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Summary Judgment in Discrimination Cases in the Wake of the Supreme Court's Decision in Reeves v. Sanderson Plumbing Products

December 31, 2000

In June 2000, the U.S. Supreme Court issued a decision that appeared to significantly ease the burden of proof plaintiffs would be required to meet in order to avoid dismissal of their employment discrimination claims prior to trial. In Reeves v. Sanderson Plumbing Products, Inc., 530 U.S. 133 (2000), the Supreme Court ruled that a discrimination plaintiff can defeat summary judgment and obtain a trial based merely on evidence that the employer's asserted reason for its adverse employment action is false, regardless of whether additional evidence of discrimination is presented.

The Reeves decision was intended to clarify certain settled rules concerning the burdens of proof in employment discrimination cases. In such cases, the plaintiff must initially establish a prima facie case of discrimination. In an age discrimination case, for example, the prima facie case requires proof that the plaintiff is in the protected age class (40 or older), was qualified for the position in question, was discharged, and was replaced by a younger employee. If the plaintiff makes such a showing, the burden shifts to the employer to adduce evidence of a "legitimate, non-discriminatory reason" underlying its actions. Thereafter, the plaintiff can prevail only by showing that the employer's reason was a pretext for unlawful discrimination.

Prior to Reeves, the lower federal courts disagreed in the application of these standards to employer motions for summary judgment, seeking dismissal of discrimination claims before trial. Some courts ruled that proof that the employer's reason was untrue, coupled with the proof adduced in the prima facie case, was sufficient to defeat an employer's motion for summary judgment and entitle the plaintiff to a trial. Other courts imposed a heavier burden on plaintiffs, ruling that proof that the employer's reason was false, even taken together with the evidence constituting the prima facie case, was not sufficient and that, to avoid dismissal of a case prior to trial, the plaintiff must also introduce additional evidence tending to show that the real reason was unlawful discrimination.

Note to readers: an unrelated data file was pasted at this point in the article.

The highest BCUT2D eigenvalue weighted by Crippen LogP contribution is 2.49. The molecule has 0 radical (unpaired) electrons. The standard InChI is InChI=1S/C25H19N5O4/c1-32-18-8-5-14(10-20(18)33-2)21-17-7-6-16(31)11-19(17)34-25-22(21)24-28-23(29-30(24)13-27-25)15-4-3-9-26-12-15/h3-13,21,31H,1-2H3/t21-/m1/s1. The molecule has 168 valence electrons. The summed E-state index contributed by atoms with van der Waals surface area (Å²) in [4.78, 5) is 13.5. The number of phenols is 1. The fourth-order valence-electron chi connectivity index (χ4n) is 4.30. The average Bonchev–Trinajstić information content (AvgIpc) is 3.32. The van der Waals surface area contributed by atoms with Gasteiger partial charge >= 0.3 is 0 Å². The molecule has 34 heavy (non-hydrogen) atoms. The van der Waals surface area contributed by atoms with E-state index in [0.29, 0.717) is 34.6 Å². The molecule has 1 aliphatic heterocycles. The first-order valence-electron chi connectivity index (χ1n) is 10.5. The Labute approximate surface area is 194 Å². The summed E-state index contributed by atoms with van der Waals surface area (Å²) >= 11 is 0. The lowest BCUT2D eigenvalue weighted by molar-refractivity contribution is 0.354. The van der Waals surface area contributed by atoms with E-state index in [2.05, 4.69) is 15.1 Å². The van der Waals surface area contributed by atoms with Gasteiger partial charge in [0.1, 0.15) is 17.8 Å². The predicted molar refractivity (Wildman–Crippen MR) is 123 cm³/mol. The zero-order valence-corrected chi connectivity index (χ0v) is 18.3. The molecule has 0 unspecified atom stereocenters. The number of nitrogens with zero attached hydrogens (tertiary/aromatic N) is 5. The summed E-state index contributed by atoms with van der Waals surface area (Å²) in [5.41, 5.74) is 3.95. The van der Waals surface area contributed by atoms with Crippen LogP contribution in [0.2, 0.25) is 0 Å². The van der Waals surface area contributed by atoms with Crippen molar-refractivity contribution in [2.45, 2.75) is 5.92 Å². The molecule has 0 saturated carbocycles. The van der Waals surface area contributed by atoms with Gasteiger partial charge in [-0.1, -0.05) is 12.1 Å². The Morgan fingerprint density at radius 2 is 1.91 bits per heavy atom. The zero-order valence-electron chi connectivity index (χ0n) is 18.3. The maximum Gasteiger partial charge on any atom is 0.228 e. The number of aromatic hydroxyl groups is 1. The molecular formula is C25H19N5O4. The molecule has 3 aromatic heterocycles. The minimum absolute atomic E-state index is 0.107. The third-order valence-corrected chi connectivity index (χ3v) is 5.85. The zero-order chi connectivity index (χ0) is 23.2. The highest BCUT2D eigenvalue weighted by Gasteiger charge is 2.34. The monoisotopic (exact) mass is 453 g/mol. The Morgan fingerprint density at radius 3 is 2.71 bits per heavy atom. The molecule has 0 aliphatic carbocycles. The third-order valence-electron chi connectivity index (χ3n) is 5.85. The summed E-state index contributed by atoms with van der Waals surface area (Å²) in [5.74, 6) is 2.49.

In its decision in Reeves, the Supreme Court unanimously adopted the less onerous burden for plaintiffs. Specifically, the Court ruled that "a prima facie case, combined with sufficient evidence to find that the employer's asserted justification is false, may permit the trier of fact to conclude that the employer unlawfully discriminated." In other words, once a plaintiff produces enough evidence to raise a question as to the validity of the employer's stated reason for the challenged employment action, it is up to the jury to determine whether unlawful discrimination was the real reason, even if the plaintiff has no direct evidence of discriminatory animus.

Many employers feared that Reeves would make it nearly impossible to obtain summary judgment in discrimination cases and thereby dramatically increase the number of such cases that could go to trial. While it is rare for a discrimination plaintiff to be in possession of a "smoking gun" (direct evidence of discriminatory intent), it is relatively easy for a plaintiff to raise factual issues concerning the correctness or validity of the grounds on which the employer based the challenged personnel action. If a plaintiff could avoid summary judgment in any case where he is able to raise such issues, summary judgment would indeed be rare. A number of lower court decisions issued in the six months since Reeves was decided, however, suggest that the impact of the Supreme Court's decision may be less significant than anticipated.

Second Circuit Limits the Impact of Reeves

The U.S. Court of Appeals for the Second Circuit, in New York, for example, has not hesitated to grant summary judgment in several discrimination cases in the wake of Reeves. The Second Circuit's recent decision in James v. New York Racing Ass'n, No. 00-7040, 2000 U.S. App. LEXIS 29872 (2d Cir., November 29, 2000), is illustrative. In that age discrimination case, the plaintiff was terminated because of what the employer called a "downsizing" arising out of a financial crisis. However, almost immediately thereafter, the employer hired a new and substantially younger employee who took over many of the plaintiff's former duties. The Second Circuit recognized that these facts raised an issue as to whether the employer's stated reason for the termination -- "downsizing" -- was pretextual.